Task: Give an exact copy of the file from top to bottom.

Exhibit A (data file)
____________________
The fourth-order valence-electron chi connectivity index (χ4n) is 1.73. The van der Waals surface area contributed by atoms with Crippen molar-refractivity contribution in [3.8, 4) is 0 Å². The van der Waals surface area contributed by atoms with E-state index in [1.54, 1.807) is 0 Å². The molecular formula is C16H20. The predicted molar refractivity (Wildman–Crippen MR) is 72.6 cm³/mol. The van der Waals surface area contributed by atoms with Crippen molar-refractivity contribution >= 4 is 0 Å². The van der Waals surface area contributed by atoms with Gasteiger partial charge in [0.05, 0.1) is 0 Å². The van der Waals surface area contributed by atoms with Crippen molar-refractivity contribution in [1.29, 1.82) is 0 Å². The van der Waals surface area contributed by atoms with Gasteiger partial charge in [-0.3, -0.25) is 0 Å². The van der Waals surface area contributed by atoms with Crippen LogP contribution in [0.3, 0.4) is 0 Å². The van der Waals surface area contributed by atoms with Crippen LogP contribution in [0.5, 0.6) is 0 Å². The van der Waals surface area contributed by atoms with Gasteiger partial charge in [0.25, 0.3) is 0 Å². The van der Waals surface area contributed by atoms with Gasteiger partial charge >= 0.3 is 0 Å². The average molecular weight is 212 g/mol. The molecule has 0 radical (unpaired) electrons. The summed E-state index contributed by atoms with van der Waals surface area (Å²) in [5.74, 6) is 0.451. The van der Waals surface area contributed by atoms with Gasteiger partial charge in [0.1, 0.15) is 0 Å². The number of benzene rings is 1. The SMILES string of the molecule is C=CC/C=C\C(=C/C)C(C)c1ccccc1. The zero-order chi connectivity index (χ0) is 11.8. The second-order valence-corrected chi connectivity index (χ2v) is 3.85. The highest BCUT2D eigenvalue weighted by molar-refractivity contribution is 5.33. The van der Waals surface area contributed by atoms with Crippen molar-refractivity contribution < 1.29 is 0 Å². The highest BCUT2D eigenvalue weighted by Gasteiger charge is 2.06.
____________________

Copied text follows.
The fourth-order valence-electron chi connectivity index (χ4n) is 1.73. The van der Waals surface area contributed by atoms with Crippen molar-refractivity contribution in [3.8, 4) is 0 Å². The van der Waals surface area contributed by atoms with E-state index in [1.54, 1.807) is 0 Å². The molecular formula is C16H20. The predicted molar refractivity (Wildman–Crippen MR) is 72.6 cm³/mol. The van der Waals surface area contributed by atoms with Crippen molar-refractivity contribution >= 4 is 0 Å². The van der Waals surface area contributed by atoms with Gasteiger partial charge in [0.05, 0.1) is 0 Å². The van der Waals surface area contributed by atoms with Crippen molar-refractivity contribution in [1.29, 1.82) is 0 Å². The van der Waals surface area contributed by atoms with Gasteiger partial charge in [-0.3, -0.25) is 0 Å². The van der Waals surface area contributed by atoms with Crippen LogP contribution in [0.3, 0.4) is 0 Å². The van der Waals surface area contributed by atoms with Crippen LogP contribution in [0.5, 0.6) is 0 Å². The van der Waals surface area contributed by atoms with Gasteiger partial charge in [0.25, 0.3) is 0 Å². The van der Waals surface area contributed by atoms with Gasteiger partial charge >= 0.3 is 0 Å². The average molecular weight is 212 g/mol. The molecule has 0 radical (unpaired) electrons. The summed E-state index contributed by atoms with van der Waals surface area (Å²) in [5.74, 6) is 0.451. The van der Waals surface area contributed by atoms with Gasteiger partial charge in [0.1, 0.15) is 0 Å². The number of benzene rings is 1. The SMILES string of the molecule is C=CC/C=C\C(=C/C)C(C)c1ccccc1. The zero-order chi connectivity index (χ0) is 11.8. The second-order valence-corrected chi connectivity index (χ2v) is 3.85. The highest BCUT2D eigenvalue weighted by molar-refractivity contribution is 5.33. The van der Waals surface area contributed by atoms with Crippen molar-refractivity contribution < 1.29 is 0 Å². The highest BCUT2D eigenvalue weighted by Gasteiger charge is 2.06.